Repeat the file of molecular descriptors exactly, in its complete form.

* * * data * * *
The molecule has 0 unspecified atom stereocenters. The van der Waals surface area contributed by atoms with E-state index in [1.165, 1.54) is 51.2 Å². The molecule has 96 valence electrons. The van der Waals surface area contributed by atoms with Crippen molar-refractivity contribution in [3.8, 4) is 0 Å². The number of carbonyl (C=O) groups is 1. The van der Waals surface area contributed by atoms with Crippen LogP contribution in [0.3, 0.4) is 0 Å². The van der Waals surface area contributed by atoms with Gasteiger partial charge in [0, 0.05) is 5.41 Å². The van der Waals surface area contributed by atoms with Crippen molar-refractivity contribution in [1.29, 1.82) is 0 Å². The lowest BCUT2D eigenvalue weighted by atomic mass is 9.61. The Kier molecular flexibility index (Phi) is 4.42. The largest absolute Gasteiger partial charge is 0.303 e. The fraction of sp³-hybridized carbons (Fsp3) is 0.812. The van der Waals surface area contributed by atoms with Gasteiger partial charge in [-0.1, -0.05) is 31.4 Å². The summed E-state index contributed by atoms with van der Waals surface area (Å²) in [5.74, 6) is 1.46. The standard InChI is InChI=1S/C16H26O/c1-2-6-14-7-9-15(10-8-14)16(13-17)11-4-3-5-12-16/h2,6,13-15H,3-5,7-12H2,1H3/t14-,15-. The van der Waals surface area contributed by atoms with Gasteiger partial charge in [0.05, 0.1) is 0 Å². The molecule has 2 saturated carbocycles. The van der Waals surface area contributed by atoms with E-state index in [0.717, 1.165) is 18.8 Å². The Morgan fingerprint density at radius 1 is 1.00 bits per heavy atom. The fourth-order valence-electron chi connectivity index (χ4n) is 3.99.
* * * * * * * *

The molecule has 0 unspecified atom stereocenters. The van der Waals surface area contributed by atoms with E-state index in [1.165, 1.54) is 51.2 Å². The molecule has 96 valence electrons. The van der Waals surface area contributed by atoms with Crippen molar-refractivity contribution in [3.8, 4) is 0 Å². The number of carbonyl (C=O) groups is 1. The van der Waals surface area contributed by atoms with Crippen LogP contribution in [0.3, 0.4) is 0 Å². The van der Waals surface area contributed by atoms with Gasteiger partial charge in [0, 0.05) is 5.41 Å². The van der Waals surface area contributed by atoms with Crippen molar-refractivity contribution in [1.29, 1.82) is 0 Å². The lowest BCUT2D eigenvalue weighted by atomic mass is 9.61. The Kier molecular flexibility index (Phi) is 4.42. The largest absolute Gasteiger partial charge is 0.303 e. The fraction of sp³-hybridized carbons (Fsp3) is 0.812. The van der Waals surface area contributed by atoms with Gasteiger partial charge in [-0.1, -0.05) is 31.4 Å². The summed E-state index contributed by atoms with van der Waals surface area (Å²) in [5.74, 6) is 1.46. The standard InChI is InChI=1S/C16H26O/c1-2-6-14-7-9-15(10-8-14)16(13-17)11-4-3-5-12-16/h2,6,13-15H,3-5,7-12H2,1H3/t14-,15-. The van der Waals surface area contributed by atoms with Gasteiger partial charge in [0.05, 0.1) is 0 Å². The molecule has 2 saturated carbocycles. The van der Waals surface area contributed by atoms with E-state index in [0.717, 1.165) is 18.8 Å². The Morgan fingerprint density at radius 1 is 1.00 bits per heavy atom. The fourth-order valence-electron chi connectivity index (χ4n) is 3.99.